Gashead's Blog Wonders


Being There : The Stranglers University Of Surrey 19th October 1978

First week in October 1978 I returned to Guildford for the 3rd of 4 years of my degree in Linguistic And International Studies (Russian). I was a rich man, £120 a week washing pots for 3 months at The Grand Hotel, Stockholm tax-free because I was also studying Swedish went a very long way, even if I blew £100 in Virgin records the day I got back.

The buzz in the Upper Bar, my first port of call, was that The Stranglers were playing in the hall for the BBC Rock Goes To College series. At long bloody last, we were moving into modern times. I went to most of the gigs, 8 or so a term, much of which we now call Dad Rock. John Martyn, Roy Harper, Steel Pulse and Osibisa probably the best but it was as if punk had never happened. I had to go to the Civic Hall in Guildford to see Stiff's Live Stiffs and Eddie And The Hot Rods with guest appearance by Rat Scabies even if the band didn't appear to want him on the stage.

"So how much are the tickets and where do I get them?"

"They're free and you don't!"


"They gave them all out in Fresher's Week!"

"Do what John?"

Whose bloody stupid idea was that? Part of the fun of gigs at the university was the mixture of fresh-faced kids, old hippies, Iraqi Mech Eng. students, locals from the town and pissheads not quite sure who it was up on the stage but recalling Clapton and Harrison lived nearby and might turn up, like. But this threatened to be a hall full of mummy's boys wearing John Craven jumpers wishing they were watching post-Peter Green Fleetwood Mac or Peter Bloody Frampton. I was outbloodyraged!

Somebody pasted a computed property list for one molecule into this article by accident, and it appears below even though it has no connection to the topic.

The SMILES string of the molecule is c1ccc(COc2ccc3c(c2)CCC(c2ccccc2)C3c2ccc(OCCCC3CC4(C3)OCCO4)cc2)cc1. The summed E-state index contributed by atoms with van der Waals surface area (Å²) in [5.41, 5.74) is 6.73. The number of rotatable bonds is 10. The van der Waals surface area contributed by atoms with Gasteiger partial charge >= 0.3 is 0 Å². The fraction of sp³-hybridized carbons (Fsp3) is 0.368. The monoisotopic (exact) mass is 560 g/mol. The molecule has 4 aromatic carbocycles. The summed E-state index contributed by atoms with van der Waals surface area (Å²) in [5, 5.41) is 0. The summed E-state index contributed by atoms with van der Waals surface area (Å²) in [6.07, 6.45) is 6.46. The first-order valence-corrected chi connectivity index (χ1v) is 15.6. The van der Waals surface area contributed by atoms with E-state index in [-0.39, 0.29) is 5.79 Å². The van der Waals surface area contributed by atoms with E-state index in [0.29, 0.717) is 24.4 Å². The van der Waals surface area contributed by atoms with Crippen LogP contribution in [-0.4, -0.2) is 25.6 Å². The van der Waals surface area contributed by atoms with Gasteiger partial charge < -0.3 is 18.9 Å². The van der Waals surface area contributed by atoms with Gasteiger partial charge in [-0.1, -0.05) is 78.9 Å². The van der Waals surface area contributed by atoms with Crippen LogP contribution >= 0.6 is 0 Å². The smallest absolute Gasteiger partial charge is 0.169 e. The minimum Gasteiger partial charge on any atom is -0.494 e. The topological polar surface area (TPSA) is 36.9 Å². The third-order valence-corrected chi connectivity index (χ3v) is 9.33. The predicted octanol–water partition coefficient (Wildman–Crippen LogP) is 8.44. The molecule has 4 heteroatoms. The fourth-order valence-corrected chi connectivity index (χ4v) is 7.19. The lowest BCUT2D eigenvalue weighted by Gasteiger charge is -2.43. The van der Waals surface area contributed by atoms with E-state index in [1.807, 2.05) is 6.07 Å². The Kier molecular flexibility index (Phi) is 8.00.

The next day after I had calmed down a bit I encountered a young lady I had enjoyed an evening with in Moscow earlier in the year, I was obviously in her favour but more importantly she was on the Entertainments Committee and wondered if my copy of Borras and Christian's Russian Syntax was going begging as I had completed the exam and the bookshop had sold out. A less worthy man might have suggested carrying on where we left off but dyed blondes not normally my type. Subtle enquiry established she had a spare Stranglers ticket to offer above and beyond the fiver to complete the transaction, deal done!

Cometh the hour, cometh The Meninblack. On the day of the gig I was up in my room playing my pink vinyl import 7" EP of Hanging Around + 3 when I looked out my bedroom window facing the amphitheatre at the side of the concert venue and saw the band having a drink and a fag. I quickly grabbed two picture sleeve singles, breathed deeply then walked down to where they were sat trying to look cool and punkish but in reality heart pounding and sure my voice would rise several octaves the minute I opened my mouth. I went up to Hugh Cornwell and Jean-Jacques Burnell and asked very nicely if they would sign my singles (Jet Black was too scary and Dave Greenfield seemed to be on another planet). Hugh said he would sign one and as he took it asked me if I was going later, having said yes in an only slightly silly higher than normal voice both he and J-J looked into my eyes and asked where I got the ticket from. I told them the story about the book and how pissed off I was. They told me how pissed off they were and it certainly showed. The Stranglers are a Guildford band with a substantial fan base in the town going right back to their beginnings. They had been told Bonaparte Records which normally distributed University gig tickets had been given none, this was not what they had agreed with the BBC, their fans were pissed off, the band were pissed off. Had I had a ticket but no singles in my hand I suspect they would have turned me to stone on the spot. I gradually sloped off to avoid petrification but with "I slept on Guildford campus - Hugh Strangler" and "Jean-Jacques Burn...." duly signed.